/5 questions to Kees Eijkel, Director of Business Development, QuTech (via Qpute.com)
Inside Quantum Technology EUROPE: 5 questions to Kees Eijkel, Director of Business Development, QuTech

5 questions to Kees Eijkel, Director of Business Development, QuTech (via Qpute.com)


Quantaneo: IQT Europe will be talking about Quantum, but computing, communication, and sensors. That’s a very broad topic! What’s the main point of the conference?

Kees Eijkel: IQT Europe is focussing on the business-academic interaction: the development of the field in the direction of business and use cases, where business and academy are working together to achieve progress, and government facilitates. IQT is also a global event, with a focus on  transatlantic cooperation.

Quantaneo: Quantum supremacy is still a hope. BCG talks about quantum applications becaming mainstream in 15 to 20 years… why do you think that 2019 is the right moment to launch a business conference focusing on profits and losses?

Kees Eijkel: Many leading actors from industry, academia and government are already investing heavily in quantum technology. There is an increasing international collaboration, along with a growing competition within the field. All of this requires a strong interaction between the key actors: what progress is made, who are the leaders, what is our vision fort the coming years, where to invest ? IQT Europe is the place where the key actors meet and discuss.

Quantaneo: You choose The Netherlands and The Hague for this edition, after a successful one in Boston. Why this choice? Is there a special point of interest around quantum in The Netherlands?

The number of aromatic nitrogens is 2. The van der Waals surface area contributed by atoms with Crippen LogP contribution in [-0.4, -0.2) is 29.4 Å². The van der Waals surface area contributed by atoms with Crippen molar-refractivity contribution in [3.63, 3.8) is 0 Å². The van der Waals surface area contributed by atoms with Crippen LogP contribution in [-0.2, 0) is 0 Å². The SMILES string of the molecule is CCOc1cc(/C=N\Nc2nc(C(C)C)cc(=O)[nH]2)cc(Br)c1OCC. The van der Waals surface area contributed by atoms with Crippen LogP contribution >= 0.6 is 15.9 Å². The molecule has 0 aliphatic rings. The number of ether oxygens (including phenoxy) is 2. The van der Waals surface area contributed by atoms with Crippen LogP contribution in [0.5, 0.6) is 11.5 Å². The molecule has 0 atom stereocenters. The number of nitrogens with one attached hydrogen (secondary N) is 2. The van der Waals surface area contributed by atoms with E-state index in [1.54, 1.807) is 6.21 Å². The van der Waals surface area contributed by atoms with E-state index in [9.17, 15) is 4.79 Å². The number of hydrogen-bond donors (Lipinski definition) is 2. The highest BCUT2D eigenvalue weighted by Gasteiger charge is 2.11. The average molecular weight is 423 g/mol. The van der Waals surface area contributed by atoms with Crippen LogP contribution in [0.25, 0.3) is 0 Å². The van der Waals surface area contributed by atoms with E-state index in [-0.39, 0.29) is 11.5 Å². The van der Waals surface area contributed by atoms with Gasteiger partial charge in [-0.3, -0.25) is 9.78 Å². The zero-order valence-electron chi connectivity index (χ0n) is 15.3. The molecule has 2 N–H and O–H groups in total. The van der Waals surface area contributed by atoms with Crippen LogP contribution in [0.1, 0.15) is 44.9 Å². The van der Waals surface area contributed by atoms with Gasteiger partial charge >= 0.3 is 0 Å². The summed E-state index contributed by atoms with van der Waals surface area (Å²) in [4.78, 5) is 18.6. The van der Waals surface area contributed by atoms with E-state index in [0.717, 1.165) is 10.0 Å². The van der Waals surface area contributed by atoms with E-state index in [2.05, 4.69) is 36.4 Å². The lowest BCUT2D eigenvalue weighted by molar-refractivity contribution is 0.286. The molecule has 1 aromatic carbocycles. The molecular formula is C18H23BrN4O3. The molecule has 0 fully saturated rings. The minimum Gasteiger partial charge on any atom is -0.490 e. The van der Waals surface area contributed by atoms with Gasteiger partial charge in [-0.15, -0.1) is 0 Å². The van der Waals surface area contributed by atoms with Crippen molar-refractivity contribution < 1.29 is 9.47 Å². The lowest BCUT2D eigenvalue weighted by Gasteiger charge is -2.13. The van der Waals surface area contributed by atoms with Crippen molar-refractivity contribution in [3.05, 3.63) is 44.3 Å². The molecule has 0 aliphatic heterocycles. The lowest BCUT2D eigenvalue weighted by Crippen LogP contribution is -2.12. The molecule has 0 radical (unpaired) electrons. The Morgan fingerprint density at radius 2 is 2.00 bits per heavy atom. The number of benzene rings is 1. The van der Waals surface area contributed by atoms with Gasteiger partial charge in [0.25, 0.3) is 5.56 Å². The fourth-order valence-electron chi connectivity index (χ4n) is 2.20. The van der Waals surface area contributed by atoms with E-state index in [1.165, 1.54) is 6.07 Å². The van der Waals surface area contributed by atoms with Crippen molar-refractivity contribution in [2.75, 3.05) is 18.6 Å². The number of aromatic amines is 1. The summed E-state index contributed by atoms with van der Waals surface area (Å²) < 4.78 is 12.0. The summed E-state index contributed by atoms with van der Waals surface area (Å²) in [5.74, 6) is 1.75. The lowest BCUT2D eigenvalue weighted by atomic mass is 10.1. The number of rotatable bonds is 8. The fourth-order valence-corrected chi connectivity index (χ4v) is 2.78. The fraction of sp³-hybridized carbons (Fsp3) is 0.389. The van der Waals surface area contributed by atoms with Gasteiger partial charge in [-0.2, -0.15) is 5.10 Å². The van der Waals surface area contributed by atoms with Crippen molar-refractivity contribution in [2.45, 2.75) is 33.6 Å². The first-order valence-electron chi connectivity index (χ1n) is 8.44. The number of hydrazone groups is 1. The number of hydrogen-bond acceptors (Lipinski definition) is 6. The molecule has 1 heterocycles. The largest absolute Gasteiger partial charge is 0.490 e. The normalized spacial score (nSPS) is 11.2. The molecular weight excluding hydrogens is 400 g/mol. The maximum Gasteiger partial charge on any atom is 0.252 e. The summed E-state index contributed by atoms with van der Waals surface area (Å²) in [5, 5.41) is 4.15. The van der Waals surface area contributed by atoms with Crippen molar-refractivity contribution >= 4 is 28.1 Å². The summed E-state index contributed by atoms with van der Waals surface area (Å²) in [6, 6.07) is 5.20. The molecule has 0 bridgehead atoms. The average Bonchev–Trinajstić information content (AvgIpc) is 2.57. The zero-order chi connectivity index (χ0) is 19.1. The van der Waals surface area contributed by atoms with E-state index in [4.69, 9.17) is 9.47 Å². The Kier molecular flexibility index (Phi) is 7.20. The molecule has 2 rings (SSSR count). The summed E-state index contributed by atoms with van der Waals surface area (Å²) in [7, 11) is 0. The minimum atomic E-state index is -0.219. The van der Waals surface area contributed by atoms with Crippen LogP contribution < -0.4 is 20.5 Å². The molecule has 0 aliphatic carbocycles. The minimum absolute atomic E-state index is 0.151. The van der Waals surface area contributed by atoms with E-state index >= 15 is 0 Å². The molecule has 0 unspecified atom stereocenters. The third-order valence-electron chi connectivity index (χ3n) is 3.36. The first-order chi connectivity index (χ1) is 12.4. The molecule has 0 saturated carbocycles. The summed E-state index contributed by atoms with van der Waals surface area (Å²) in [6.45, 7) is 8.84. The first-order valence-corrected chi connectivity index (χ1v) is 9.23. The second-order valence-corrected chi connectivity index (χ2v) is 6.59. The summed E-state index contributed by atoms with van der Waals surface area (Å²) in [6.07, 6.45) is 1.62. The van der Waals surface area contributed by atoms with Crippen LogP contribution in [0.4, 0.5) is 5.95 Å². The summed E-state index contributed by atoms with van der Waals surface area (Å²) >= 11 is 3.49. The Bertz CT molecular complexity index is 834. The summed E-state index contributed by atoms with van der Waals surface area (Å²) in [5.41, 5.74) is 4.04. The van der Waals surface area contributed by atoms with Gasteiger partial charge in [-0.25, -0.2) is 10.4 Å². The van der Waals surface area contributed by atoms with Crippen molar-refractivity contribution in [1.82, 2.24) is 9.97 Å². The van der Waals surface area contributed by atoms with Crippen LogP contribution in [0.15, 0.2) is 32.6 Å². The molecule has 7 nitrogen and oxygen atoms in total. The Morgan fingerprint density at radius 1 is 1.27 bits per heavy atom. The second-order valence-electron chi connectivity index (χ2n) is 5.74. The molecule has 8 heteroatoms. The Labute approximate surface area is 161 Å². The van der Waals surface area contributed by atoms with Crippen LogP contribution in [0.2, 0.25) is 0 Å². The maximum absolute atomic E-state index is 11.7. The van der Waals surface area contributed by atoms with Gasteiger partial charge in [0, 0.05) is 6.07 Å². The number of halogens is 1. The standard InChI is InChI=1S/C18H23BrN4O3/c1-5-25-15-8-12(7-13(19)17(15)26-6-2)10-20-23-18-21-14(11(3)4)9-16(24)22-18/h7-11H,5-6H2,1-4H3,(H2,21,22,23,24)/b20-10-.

Kees Eijkel: The Netherlands is especially strong in the field of Quantum technology, with QuTech Delft as the centre of gravity, with its Quantum Campus and strong links to leading companies. A new national Quantum program has recently been drafted. The Netherlands is a great place for Quantum Technology and for debating the future steps. The Hague is close to the leading centres including Delft. We will also offer lab tours to QuTech on the day before the conference.

Quantaneo: Quantum Computing is a difficult subject. It seems to need a lot of mathematics to be understood. Who can come to your conference and be able to understand all the Ph.D’s that will speak? Which technical level is a pre-requisite? What’s the profil of attendees you’re waiting for (business people, IT people, software vendors, system integrators) ?

Kees Eijkel: IQT is not an academic conference. It revolves around the leading businesses, the research groups that support them or where they spin out, and the government programs that enable this. We will talk with the private and public organizations that are involved in use cases (for instance in finance and automotive), with the software and algorithm developers that enable progress in the coming years, with the suppliers and manufacturers that are building the systems, with the users and builders of Quantum Internet. A keen interest in Quantum Technology and its applications is a pre-requisite. Not a physics degree.

Quantaneo: If you had one argument to share, THE argument to convince my boss I need to attend IQT Europe, what will it be?

Kees Eijkel: You will come back with state-of-the art information on where the field is, and what steps and relationships your organization should contemplate for the coming years.

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